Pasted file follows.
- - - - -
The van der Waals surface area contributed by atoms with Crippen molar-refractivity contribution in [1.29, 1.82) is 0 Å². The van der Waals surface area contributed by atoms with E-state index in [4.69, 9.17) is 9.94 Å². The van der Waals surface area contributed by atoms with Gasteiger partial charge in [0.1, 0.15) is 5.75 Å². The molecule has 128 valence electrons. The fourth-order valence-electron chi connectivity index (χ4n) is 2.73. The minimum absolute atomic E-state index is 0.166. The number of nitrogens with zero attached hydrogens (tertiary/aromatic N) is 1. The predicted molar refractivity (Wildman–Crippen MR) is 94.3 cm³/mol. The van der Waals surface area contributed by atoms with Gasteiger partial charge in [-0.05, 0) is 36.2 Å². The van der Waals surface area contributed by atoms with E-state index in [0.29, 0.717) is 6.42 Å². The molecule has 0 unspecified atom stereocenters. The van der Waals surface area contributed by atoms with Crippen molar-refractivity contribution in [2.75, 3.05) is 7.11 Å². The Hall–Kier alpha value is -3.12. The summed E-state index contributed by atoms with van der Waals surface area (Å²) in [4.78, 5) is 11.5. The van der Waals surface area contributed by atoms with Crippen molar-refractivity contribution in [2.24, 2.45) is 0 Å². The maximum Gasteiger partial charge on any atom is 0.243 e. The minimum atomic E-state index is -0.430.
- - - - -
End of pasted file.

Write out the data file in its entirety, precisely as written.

The van der Waals surface area contributed by atoms with Crippen molar-refractivity contribution in [1.29, 1.82) is 0 Å². The van der Waals surface area contributed by atoms with E-state index in [4.69, 9.17) is 9.94 Å². The van der Waals surface area contributed by atoms with Gasteiger partial charge in [0.1, 0.15) is 5.75 Å². The molecule has 128 valence electrons. The fourth-order valence-electron chi connectivity index (χ4n) is 2.73. The minimum absolute atomic E-state index is 0.166. The number of nitrogens with zero attached hydrogens (tertiary/aromatic N) is 1. The predicted molar refractivity (Wildman–Crippen MR) is 94.3 cm³/mol. The van der Waals surface area contributed by atoms with Gasteiger partial charge in [-0.05, 0) is 36.2 Å². The van der Waals surface area contributed by atoms with E-state index in [0.29, 0.717) is 6.42 Å². The molecule has 0 unspecified atom stereocenters. The van der Waals surface area contributed by atoms with Crippen molar-refractivity contribution in [2.75, 3.05) is 7.11 Å². The Hall–Kier alpha value is -3.12. The summed E-state index contributed by atoms with van der Waals surface area (Å²) in [4.78, 5) is 11.5. The van der Waals surface area contributed by atoms with Crippen molar-refractivity contribution in [2.24, 2.45) is 0 Å². The maximum Gasteiger partial charge on any atom is 0.243 e. The minimum atomic E-state index is -0.430.